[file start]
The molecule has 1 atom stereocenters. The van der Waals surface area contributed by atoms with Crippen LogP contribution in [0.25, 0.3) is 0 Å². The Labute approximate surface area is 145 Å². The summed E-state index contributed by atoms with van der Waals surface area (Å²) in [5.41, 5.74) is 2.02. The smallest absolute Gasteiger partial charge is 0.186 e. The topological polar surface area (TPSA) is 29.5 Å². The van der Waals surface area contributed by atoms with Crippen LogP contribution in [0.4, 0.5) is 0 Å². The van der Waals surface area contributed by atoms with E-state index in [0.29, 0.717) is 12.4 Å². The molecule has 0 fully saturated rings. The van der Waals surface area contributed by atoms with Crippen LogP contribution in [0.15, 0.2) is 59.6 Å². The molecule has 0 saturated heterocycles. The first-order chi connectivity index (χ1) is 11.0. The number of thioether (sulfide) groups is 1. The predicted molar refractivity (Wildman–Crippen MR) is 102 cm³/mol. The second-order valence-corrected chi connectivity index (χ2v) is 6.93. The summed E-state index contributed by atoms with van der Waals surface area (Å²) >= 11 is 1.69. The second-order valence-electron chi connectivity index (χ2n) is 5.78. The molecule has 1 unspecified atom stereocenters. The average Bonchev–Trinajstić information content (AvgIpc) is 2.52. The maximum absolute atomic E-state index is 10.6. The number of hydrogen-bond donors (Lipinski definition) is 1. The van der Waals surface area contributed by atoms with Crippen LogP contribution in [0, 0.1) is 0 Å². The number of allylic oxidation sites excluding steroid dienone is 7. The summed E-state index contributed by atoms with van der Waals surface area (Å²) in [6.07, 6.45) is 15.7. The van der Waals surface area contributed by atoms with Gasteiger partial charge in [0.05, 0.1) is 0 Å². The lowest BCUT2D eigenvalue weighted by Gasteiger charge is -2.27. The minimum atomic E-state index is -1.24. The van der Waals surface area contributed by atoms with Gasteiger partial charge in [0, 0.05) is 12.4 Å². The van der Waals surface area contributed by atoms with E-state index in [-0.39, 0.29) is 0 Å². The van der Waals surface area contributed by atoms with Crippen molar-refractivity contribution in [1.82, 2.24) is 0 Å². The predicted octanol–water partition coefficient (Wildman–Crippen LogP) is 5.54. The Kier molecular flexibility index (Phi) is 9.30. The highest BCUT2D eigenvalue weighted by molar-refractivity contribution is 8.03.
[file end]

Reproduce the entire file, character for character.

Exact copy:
The molecule has 1 atom stereocenters. The van der Waals surface area contributed by atoms with Crippen LogP contribution in [0.25, 0.3) is 0 Å². The Labute approximate surface area is 145 Å². The summed E-state index contributed by atoms with van der Waals surface area (Å²) in [5.41, 5.74) is 2.02. The smallest absolute Gasteiger partial charge is 0.186 e. The topological polar surface area (TPSA) is 29.5 Å². The van der Waals surface area contributed by atoms with Crippen LogP contribution in [0.4, 0.5) is 0 Å². The van der Waals surface area contributed by atoms with E-state index in [0.29, 0.717) is 12.4 Å². The molecule has 0 fully saturated rings. The van der Waals surface area contributed by atoms with Crippen LogP contribution in [0.15, 0.2) is 59.6 Å². The molecule has 0 saturated heterocycles. The first-order chi connectivity index (χ1) is 11.0. The number of thioether (sulfide) groups is 1. The predicted molar refractivity (Wildman–Crippen MR) is 102 cm³/mol. The second-order valence-corrected chi connectivity index (χ2v) is 6.93. The summed E-state index contributed by atoms with van der Waals surface area (Å²) >= 11 is 1.69. The second-order valence-electron chi connectivity index (χ2n) is 5.78. The molecule has 1 unspecified atom stereocenters. The average Bonchev–Trinajstić information content (AvgIpc) is 2.52. The maximum absolute atomic E-state index is 10.6. The number of hydrogen-bond donors (Lipinski definition) is 1. The van der Waals surface area contributed by atoms with Crippen LogP contribution in [0, 0.1) is 0 Å². The number of allylic oxidation sites excluding steroid dienone is 7. The summed E-state index contributed by atoms with van der Waals surface area (Å²) in [6.07, 6.45) is 15.7. The van der Waals surface area contributed by atoms with Gasteiger partial charge in [0.05, 0.1) is 0 Å². The lowest BCUT2D eigenvalue weighted by Gasteiger charge is -2.27. The minimum atomic E-state index is -1.24. The van der Waals surface area contributed by atoms with Gasteiger partial charge in [0, 0.05) is 12.4 Å². The van der Waals surface area contributed by atoms with E-state index in [-0.39, 0.29) is 0 Å². The van der Waals surface area contributed by atoms with Crippen molar-refractivity contribution in [1.82, 2.24) is 0 Å². The predicted octanol–water partition coefficient (Wildman–Crippen LogP) is 5.54. The Kier molecular flexibility index (Phi) is 9.30. The highest BCUT2D eigenvalue weighted by molar-refractivity contribution is 8.03.